The mindfulness cure (for Thailand's political division)

by Sanitsuda Ekachai, The Bangkok Post, Sept 12, 2008

Bangkok, Thailand -- Take a deep breath. Watch it leave the nostrils. Watch it come back in. Feel the sensation. See the difference. Watch the constant change. Try do it for at least 10 minutes to let the calm set in.

Indeed, we need to instil our inner calm more than ever to prevent ourselves from getting carried away in the emotional rollercoaster of our dangerously unpredictable politics.

As the nation sinks deeper into political divisiveness, we also need to build inner strength that will help pull us out of the quagmire of hatred and violence.

We Thais like to claim that we are peace-loving Buddhists. Yet, we've blown it many times before with violent clashes and crackdowns in previous political crises. Whether or not we fail again this time around, depends very much on how Buddhist we really are.

Forget our political leadership that has no sense of shame. Forget money politics, authoritarian bureaucracy, destructive development policies, and the unjust social structures that perpetuate oppression and suffering on the ground.

Not that they are not important. On the contrary.

Those are the sources of conflict rooted in our society's inequality and moral breakdown. They are also powerful forces ready to destroy anyone in their way. That is why we need to be well-equipped mentally for the challenge.

Samak Sundaravej (current caretaker Prime Minister) or not, new general elections or not, we will certainly slide into the same political instability again, if the root causes of injustice are not fixed. To fix them without being overwhelmed by anger and greed of the moment, however, we need to build within ourselves a deep reservoir of calm.

We need an insight that all things - including ourselves, our perceived enemies and our imperfect world - are under the same laws of interconnectedness and change. That we are under the same cycle of samsara of birth, old age, illness and death.

More importantly, we need to learn the art of letting go. Not only of status and possessions, but also of our beliefs and the false sense of self or ego.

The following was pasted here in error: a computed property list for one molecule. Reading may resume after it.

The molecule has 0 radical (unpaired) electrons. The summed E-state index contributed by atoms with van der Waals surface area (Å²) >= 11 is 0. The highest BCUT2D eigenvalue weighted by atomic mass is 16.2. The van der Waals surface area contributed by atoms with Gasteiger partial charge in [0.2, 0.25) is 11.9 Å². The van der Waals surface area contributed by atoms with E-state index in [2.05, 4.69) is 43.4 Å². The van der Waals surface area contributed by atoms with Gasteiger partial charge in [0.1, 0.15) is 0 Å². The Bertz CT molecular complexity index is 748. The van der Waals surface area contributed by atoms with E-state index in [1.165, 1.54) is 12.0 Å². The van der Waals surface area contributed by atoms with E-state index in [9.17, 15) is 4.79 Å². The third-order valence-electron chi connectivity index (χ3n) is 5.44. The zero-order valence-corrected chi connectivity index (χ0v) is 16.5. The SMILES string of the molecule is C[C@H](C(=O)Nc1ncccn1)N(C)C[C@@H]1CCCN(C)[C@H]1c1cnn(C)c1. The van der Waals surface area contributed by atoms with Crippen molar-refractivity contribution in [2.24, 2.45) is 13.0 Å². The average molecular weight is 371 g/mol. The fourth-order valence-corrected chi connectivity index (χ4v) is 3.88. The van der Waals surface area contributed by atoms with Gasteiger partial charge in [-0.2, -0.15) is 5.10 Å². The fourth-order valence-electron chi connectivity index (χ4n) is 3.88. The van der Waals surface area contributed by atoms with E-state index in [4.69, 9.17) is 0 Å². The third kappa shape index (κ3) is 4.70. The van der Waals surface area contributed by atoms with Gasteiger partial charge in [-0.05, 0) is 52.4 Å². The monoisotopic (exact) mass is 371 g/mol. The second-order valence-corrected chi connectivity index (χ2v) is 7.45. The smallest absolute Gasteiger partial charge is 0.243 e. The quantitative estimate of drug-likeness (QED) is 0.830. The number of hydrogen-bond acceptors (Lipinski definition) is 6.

Otherwise, in our quest for change, we will be lost in greed, anger, hatred and a sense of moral superiority - which have turned countless ideologues into fascists.

As Buddhists, the first step towards cultivating calm and insight is by returning to ourselves, our breath.

By mindfully observing our breathing and change in body sensation, we will realise by ourselves the power of our own thoughts; how mild feelings can spiral out of control into strong and violent emotions when we let ourselves get swept away in the stream of thoughts that are rooted in past resentment and fear for the future.

We will also find how illusive our thoughts are; how they change from one matter to another by themselves without any logical sequence; and how they stop so suddenly when our awareness catches them.

It is the same with emotions. Watch them mindfully to see how they arise, subside and pass away. Watch them flare up again when triggered by thoughts or words loaded by values, prejudices, hopes and fears, only to pass away again.

Like all things, emotions do not last. They change when conditions change. Such is the law of impermanence.

Such insight miraculously fills us with hope and loving kindness. Through experiencing the constant flux of change within, we know for certain that there is no such thing as a dead end. All is subject to change. And we can influence the change and steer clear of hurting others by being mindful of our thoughts, our words and our actions.

The current political crisis boils down to a clash of burning anger, greed and hatred. The structural inequality and injustice that sustains it also boils down to greed, anger and attachment to ego, from not knowing that nothing lasts.

If we are true Buddhists, if we want real change through peace, we must open our hearts, welcome differences and change with loving kindness.

Start with mindfulness.

Start with ourselves.

Take a deep breath.

Sanitsuda Ekachai is Assistant Editor (Outlook), Bangkok Post.